Heavy metals, rare earths and conflict minerals can all be found in tires along with trace amounts of naturally occurring, but radioactive, carbon-14 (or 14C). Does this mean that tires, like many other widely used items, are instinctively suspect for environmental or social reasons because they contain such materials? Not so, once relevant facts are known.
For example, the radioisotope 14C exists at minuscule levels (one part per trillion) in all carbon-based molecules except those derived from crude oil, coal or natural gas due to its half-life decay in long-buried fossil fuels. Further, radial tires of all types are principally composed of three innocuous elements – the stable isotope carbon 12C (73%), iron (13%) and hydrogen (6%) – which total 92% of tire weight. More than 20 other chemical elements in lesser amounts make up the remaining 8% of the tire, including the non-metallic elements nitrogen, oxygen and sulfur along with the heavy metals copper, zinc, tin and cobalt; minute amounts of other materials are present. Prescribed in precise quantities, each material has a specific purpose and contributes in different ways to enhance physical properties, facilitate manufacturing and improve tire performance. For example, brass, an alloy of copper and zinc, coats the small diameter steel cord filaments, which aids wire drawing and provides adhesion to the belt compound. Bronze plating, mainly composed of copper and tin, provides a hard protective coating on bead wire for factory operations and ensures adequate bonding to vulcanized rubber.
The term “heavy metal” has a negative connotation to many individuals but has no consensus definition within the scientific community. Humans require varying amounts of six so-called “good” heavy metals (iron, cobalt, copper, manganese, molybdenum and zinc) to support life. However, excessive levels of these needed elements can damage living organisms. Cobalt, not only a heavy metal but a potential conflict mineral, has been used for more than six decades in steel belt skim stocks to promote cord-rubber adhesion, but with adverse effects on rubber properties such as crack growth and aging. Cobalt usage in belt compounds could be eliminated by a Bekaert process (now in pilot tire trials) using a ternary alloy of copper, zinc and 4% cobalt that coats the steel cord. In small PCR tires, this technology could remove a little more than 1g of cobalt from the skim rubber which is replaced with less than 0.1g on the steel cords – a small, but significant, reduction. Larger reductions are possible in TBR tires featuring cobalt containing belt and body ply compounds. Zinc oxide, previously added to all rubber recipes at about 5phr, enhances accelerator performance and shortens cure cycles, but is of potential concern because zinc is contained in tread wear debris; associated leachate may find its way into streams and lakes via rainwater runoff, possibly impacting aquatic health. Thus, for the past decade most tread rubber compounds have featured greatly reduced amounts of ZnO in their formulations.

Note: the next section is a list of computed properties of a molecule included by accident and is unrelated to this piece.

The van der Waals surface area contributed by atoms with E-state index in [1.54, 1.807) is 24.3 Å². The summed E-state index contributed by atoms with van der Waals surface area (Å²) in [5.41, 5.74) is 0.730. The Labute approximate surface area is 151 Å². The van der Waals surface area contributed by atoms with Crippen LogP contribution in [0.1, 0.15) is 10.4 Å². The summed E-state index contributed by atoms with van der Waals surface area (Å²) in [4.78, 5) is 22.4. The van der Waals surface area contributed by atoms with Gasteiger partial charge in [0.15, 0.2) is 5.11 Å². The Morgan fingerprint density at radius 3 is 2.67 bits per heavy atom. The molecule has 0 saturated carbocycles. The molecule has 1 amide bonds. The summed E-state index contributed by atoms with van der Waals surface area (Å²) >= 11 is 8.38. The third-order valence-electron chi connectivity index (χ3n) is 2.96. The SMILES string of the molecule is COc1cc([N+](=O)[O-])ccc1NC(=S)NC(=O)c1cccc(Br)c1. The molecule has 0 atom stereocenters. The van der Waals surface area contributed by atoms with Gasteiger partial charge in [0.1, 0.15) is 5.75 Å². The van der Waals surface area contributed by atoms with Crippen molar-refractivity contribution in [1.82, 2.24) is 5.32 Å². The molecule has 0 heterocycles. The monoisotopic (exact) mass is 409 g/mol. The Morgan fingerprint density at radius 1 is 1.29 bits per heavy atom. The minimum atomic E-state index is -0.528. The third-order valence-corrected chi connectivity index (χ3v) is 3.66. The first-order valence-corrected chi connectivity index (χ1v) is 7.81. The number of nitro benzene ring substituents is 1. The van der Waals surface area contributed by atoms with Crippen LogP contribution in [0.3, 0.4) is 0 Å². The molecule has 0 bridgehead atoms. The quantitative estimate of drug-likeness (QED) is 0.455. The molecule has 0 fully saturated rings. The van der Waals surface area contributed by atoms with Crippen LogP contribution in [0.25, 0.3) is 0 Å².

The polymerization of tire grade polybutadiene involves the use of a small amount of one of the heavy metals – cobalt, nickel, titanium – or the rare earth, neodymium. Polybutadiene catalyzed by neodymium is growing in usage due to its ability to slightly lower tire rolling friction. Such catalytic chemicals remain in cured tires at measurable levels in parts per million. Tires are not alone in using atypical minerals that can cause an overzealous environmental reaction or stir up a social controversy. For example, vehicle electronics are dependent on a multiplicity of rare earths that may be considered to be conflict materials. And, auto emissions systems cannot meet today’s environmental standards without using precious metals – platinum, palladium and rhodium.
Before production release, tire materials require a rigorous review for potential environmental, safety and health-related effects – real or perceived. Importantly, the major tire company CEOs representing approximately 75% of the global tire manufacturing capacity have had an ongoing commitment (since 2005) to identify and address, among other topics, the potential lifecycle impact of chemicals commonly used in tires. This is done under the auspices of the World Business Council for Sustainable Development. Technical reports written to date by reputable, independent third-party organizations treat
tread wear debris, nanoscale materials and end-of-life tire management. Details can be accessed at wbcsd.org. Read on!